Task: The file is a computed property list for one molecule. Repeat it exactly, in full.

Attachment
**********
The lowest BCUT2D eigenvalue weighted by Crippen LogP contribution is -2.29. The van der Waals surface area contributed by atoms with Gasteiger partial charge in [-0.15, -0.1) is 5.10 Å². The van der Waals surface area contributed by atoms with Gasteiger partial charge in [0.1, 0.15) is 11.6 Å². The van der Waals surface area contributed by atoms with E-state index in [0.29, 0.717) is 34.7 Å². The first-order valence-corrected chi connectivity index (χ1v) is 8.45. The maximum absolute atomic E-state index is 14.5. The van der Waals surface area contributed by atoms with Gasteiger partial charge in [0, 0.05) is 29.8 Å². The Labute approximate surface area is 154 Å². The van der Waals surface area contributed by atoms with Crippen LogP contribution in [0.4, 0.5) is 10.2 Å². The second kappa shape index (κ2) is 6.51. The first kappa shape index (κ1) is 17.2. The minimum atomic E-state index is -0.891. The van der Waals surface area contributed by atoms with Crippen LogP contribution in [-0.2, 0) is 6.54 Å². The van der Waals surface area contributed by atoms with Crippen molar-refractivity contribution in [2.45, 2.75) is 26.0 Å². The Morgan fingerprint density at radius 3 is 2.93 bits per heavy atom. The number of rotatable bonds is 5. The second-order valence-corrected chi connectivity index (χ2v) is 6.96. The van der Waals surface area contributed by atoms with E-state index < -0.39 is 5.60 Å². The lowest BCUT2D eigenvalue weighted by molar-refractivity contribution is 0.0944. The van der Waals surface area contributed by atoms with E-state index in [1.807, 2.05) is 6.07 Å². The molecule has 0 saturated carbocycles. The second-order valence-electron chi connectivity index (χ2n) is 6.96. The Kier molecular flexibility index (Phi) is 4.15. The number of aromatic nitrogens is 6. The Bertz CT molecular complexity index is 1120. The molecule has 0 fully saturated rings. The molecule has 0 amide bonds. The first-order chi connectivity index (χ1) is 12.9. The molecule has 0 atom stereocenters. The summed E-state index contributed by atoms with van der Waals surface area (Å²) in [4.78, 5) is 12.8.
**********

The lowest BCUT2D eigenvalue weighted by Crippen LogP contribution is -2.29. The van der Waals surface area contributed by atoms with Gasteiger partial charge in [-0.15, -0.1) is 5.10 Å². The van der Waals surface area contributed by atoms with Gasteiger partial charge in [0.1, 0.15) is 11.6 Å². The van der Waals surface area contributed by atoms with E-state index in [0.29, 0.717) is 34.7 Å². The first-order valence-corrected chi connectivity index (χ1v) is 8.45. The maximum absolute atomic E-state index is 14.5. The van der Waals surface area contributed by atoms with Gasteiger partial charge in [0, 0.05) is 29.8 Å². The Labute approximate surface area is 154 Å². The van der Waals surface area contributed by atoms with Crippen LogP contribution in [0.4, 0.5) is 10.2 Å². The second kappa shape index (κ2) is 6.51. The first kappa shape index (κ1) is 17.2. The minimum atomic E-state index is -0.891. The van der Waals surface area contributed by atoms with Crippen LogP contribution in [-0.2, 0) is 6.54 Å². The van der Waals surface area contributed by atoms with Crippen molar-refractivity contribution in [2.45, 2.75) is 26.0 Å². The Morgan fingerprint density at radius 3 is 2.93 bits per heavy atom. The number of rotatable bonds is 5. The second-order valence-corrected chi connectivity index (χ2v) is 6.96. The van der Waals surface area contributed by atoms with E-state index < -0.39 is 5.60 Å². The lowest BCUT2D eigenvalue weighted by molar-refractivity contribution is 0.0944. The van der Waals surface area contributed by atoms with E-state index in [1.807, 2.05) is 6.07 Å². The molecule has 0 saturated carbocycles. The second-order valence-electron chi connectivity index (χ2n) is 6.96. The Kier molecular flexibility index (Phi) is 4.15. The number of aromatic nitrogens is 6. The Bertz CT molecular complexity index is 1120. The molecule has 0 fully saturated rings. The molecule has 0 amide bonds. The first-order chi connectivity index (χ1) is 12.9. The molecule has 0 atom stereocenters. The summed E-state index contributed by atoms with van der Waals surface area (Å²) in [4.78, 5) is 12.8.